All geek-speak aside, you can see that NVMe brings the same type of performance increases to the table that moving from mechanical to SSD based storage does. This allows the Intel SSD 750 to out-perform the competition in certain workloads. And that’s the big question – what workloads benefit from these high performance drives? We can all safely assume that all SSD products will outperform mechanical drives in booting up a system, opening programs, and any other bandwidth-intensive application. In fact, we only recommend mechanical drives for storing and archiving data, and not for active projects. The real question we want to answer is the difference between a SATA SSD with AHCI, and the new Intel SSD 750 with NVMe technology. With that in mind, let’s dive into some benchmarks. ssdbenchmarks The above benchmarks show the Intel 530, Intel 730, and Intel 750 SSD drives, respectively. The Intel 530 and 730 represent the midrange and high-end traditional, SATA-connected and AHCI-controlled SSDs available in today’s market. As you can see, there are areas where the Intel 730 drive demonstrates dominance over the Intel 530 drive, but both are significantly eclipsed by the Intel 750 PCI-E NVMe SSD, and that is the key takeaway from this post. Regarding storage technology, a performance jump of this magnitude has not occurred since the introduction of SSDs many years ago. The Intel 750 PCI-E NVMe SSD dominates every category in performance and is a terrific choice for creative professionals looking to maximize workflow efficiency. The Intel 750 PCI-E NVMe SSD is perfect for any CAD or VFX application. From opening a program, the project or file, to rebuilds, scratch disks, multi-layer 4K jobs, or just overall responsiveness, you can’t go wrong with this drive. The Intel 750 PCI-E NVMe SSD is available on the APEXX 2, APEXX 4, and APEXX 5 desktop workstations, while the Samsung SM951 M.2 PCI-E SSD with updated NVMe technology is available on the GoBOXX MXL series.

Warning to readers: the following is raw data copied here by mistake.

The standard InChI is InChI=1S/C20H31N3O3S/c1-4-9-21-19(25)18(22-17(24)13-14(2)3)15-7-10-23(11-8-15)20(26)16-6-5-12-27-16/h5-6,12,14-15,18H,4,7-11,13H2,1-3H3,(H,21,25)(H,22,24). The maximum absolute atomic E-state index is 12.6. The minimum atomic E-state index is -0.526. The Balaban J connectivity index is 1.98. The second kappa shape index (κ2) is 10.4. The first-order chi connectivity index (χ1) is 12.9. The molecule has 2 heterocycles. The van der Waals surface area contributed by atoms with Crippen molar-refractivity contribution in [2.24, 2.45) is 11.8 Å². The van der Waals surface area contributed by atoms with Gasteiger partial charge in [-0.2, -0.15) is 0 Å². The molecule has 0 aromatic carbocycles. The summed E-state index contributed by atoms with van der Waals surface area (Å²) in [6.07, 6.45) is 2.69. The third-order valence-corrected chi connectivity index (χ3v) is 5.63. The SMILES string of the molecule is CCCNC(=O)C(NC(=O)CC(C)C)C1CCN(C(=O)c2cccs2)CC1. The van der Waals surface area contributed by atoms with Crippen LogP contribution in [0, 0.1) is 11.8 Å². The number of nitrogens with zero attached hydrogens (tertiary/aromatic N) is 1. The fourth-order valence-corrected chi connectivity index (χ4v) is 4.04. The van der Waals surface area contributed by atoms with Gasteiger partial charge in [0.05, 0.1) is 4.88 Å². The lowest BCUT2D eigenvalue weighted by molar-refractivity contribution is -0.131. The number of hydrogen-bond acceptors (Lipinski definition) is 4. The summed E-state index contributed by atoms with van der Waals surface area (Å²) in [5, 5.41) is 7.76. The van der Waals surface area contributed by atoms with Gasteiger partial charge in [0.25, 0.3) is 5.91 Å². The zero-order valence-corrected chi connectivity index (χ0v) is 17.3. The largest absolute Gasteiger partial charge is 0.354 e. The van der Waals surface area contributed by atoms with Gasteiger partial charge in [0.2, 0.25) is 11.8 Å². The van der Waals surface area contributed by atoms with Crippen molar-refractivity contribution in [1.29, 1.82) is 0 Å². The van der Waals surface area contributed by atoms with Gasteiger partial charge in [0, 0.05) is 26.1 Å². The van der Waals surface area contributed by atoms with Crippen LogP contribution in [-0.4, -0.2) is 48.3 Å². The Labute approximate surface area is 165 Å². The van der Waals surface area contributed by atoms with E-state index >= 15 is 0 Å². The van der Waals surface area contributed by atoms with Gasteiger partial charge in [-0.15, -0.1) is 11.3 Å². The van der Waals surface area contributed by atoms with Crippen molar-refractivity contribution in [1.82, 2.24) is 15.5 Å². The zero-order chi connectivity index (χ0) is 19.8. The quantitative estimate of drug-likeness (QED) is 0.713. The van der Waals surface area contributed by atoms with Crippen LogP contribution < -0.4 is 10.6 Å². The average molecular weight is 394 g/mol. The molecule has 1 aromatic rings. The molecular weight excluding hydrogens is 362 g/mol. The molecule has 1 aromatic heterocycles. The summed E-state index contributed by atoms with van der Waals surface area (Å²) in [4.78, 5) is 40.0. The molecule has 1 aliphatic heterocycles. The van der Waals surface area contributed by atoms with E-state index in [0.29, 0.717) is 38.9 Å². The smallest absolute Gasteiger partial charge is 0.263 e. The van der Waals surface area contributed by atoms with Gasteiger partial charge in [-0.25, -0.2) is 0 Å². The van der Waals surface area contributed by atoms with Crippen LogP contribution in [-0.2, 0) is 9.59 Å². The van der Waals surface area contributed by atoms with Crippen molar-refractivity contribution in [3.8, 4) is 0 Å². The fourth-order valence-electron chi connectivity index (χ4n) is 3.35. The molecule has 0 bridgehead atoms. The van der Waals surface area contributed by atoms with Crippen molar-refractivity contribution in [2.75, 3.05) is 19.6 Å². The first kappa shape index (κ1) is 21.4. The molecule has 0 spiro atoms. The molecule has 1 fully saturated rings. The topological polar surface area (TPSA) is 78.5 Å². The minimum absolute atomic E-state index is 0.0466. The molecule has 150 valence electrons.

RAM